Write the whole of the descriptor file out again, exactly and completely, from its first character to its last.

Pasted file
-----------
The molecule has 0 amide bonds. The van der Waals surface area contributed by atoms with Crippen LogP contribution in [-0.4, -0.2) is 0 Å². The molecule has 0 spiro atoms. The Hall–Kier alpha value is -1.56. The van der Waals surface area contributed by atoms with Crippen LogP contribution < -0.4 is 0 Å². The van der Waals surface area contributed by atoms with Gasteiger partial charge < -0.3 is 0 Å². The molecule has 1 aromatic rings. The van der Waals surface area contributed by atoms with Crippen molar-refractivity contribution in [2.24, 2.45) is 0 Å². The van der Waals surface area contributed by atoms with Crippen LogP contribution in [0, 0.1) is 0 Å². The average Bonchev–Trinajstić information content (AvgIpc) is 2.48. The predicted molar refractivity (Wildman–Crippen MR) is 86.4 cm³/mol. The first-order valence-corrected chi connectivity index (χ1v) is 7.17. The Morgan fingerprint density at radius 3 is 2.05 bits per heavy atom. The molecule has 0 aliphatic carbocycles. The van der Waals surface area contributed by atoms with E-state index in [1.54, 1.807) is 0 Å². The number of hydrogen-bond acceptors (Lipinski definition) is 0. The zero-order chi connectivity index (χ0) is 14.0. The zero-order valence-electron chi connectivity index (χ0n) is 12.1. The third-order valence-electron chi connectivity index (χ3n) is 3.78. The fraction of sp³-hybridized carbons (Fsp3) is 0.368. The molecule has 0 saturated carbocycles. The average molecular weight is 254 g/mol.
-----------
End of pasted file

The molecule has 0 amide bonds. The van der Waals surface area contributed by atoms with Crippen LogP contribution in [-0.4, -0.2) is 0 Å². The molecule has 0 spiro atoms. The Hall–Kier alpha value is -1.56. The van der Waals surface area contributed by atoms with Crippen LogP contribution < -0.4 is 0 Å². The van der Waals surface area contributed by atoms with Gasteiger partial charge < -0.3 is 0 Å². The molecule has 1 aromatic rings. The van der Waals surface area contributed by atoms with Crippen molar-refractivity contribution in [2.24, 2.45) is 0 Å². The van der Waals surface area contributed by atoms with Crippen LogP contribution in [0, 0.1) is 0 Å². The average Bonchev–Trinajstić information content (AvgIpc) is 2.48. The predicted molar refractivity (Wildman–Crippen MR) is 86.4 cm³/mol. The first-order valence-corrected chi connectivity index (χ1v) is 7.17. The Morgan fingerprint density at radius 3 is 2.05 bits per heavy atom. The molecule has 0 aliphatic carbocycles. The van der Waals surface area contributed by atoms with E-state index in [1.54, 1.807) is 0 Å². The number of hydrogen-bond acceptors (Lipinski definition) is 0. The zero-order chi connectivity index (χ0) is 14.0. The zero-order valence-electron chi connectivity index (χ0n) is 12.1. The third-order valence-electron chi connectivity index (χ3n) is 3.78. The fraction of sp³-hybridized carbons (Fsp3) is 0.368. The molecule has 0 saturated carbocycles. The average molecular weight is 254 g/mol.